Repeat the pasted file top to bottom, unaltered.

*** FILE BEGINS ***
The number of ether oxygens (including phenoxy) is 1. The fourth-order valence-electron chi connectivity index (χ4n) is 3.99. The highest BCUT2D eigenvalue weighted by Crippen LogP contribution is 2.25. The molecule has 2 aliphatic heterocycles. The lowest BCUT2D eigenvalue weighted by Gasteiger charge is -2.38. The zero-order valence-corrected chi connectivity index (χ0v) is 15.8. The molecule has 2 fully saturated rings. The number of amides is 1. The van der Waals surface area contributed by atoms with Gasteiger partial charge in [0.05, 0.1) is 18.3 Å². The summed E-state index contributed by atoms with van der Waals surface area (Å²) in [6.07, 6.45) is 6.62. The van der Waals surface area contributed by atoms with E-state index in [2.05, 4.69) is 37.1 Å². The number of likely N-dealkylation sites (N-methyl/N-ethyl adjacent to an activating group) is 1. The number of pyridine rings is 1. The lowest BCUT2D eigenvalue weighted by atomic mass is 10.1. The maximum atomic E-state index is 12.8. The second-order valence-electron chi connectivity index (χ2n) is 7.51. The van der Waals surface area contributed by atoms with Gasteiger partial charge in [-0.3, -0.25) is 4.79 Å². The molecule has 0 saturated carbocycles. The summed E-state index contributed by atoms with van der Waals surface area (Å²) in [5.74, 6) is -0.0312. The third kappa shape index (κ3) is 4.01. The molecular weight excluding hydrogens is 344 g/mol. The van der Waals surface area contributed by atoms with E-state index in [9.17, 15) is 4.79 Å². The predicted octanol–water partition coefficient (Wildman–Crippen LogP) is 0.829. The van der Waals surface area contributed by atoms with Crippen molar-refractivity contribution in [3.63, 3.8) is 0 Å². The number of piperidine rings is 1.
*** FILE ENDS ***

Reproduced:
The number of ether oxygens (including phenoxy) is 1. The fourth-order valence-electron chi connectivity index (χ4n) is 3.99. The highest BCUT2D eigenvalue weighted by Crippen LogP contribution is 2.25. The molecule has 2 aliphatic heterocycles. The lowest BCUT2D eigenvalue weighted by Gasteiger charge is -2.38. The zero-order valence-corrected chi connectivity index (χ0v) is 15.8. The molecule has 2 fully saturated rings. The number of amides is 1. The van der Waals surface area contributed by atoms with Gasteiger partial charge in [0.05, 0.1) is 18.3 Å². The summed E-state index contributed by atoms with van der Waals surface area (Å²) in [6.07, 6.45) is 6.62. The van der Waals surface area contributed by atoms with E-state index in [2.05, 4.69) is 37.1 Å². The number of likely N-dealkylation sites (N-methyl/N-ethyl adjacent to an activating group) is 1. The number of pyridine rings is 1. The lowest BCUT2D eigenvalue weighted by atomic mass is 10.1. The maximum atomic E-state index is 12.8. The second-order valence-electron chi connectivity index (χ2n) is 7.51. The van der Waals surface area contributed by atoms with Gasteiger partial charge in [-0.3, -0.25) is 4.79 Å². The molecule has 0 saturated carbocycles. The summed E-state index contributed by atoms with van der Waals surface area (Å²) in [5.74, 6) is -0.0312. The third kappa shape index (κ3) is 4.01. The molecular weight excluding hydrogens is 344 g/mol. The van der Waals surface area contributed by atoms with E-state index in [9.17, 15) is 4.79 Å². The predicted octanol–water partition coefficient (Wildman–Crippen LogP) is 0.829. The van der Waals surface area contributed by atoms with Crippen molar-refractivity contribution in [3.63, 3.8) is 0 Å². The number of piperidine rings is 1.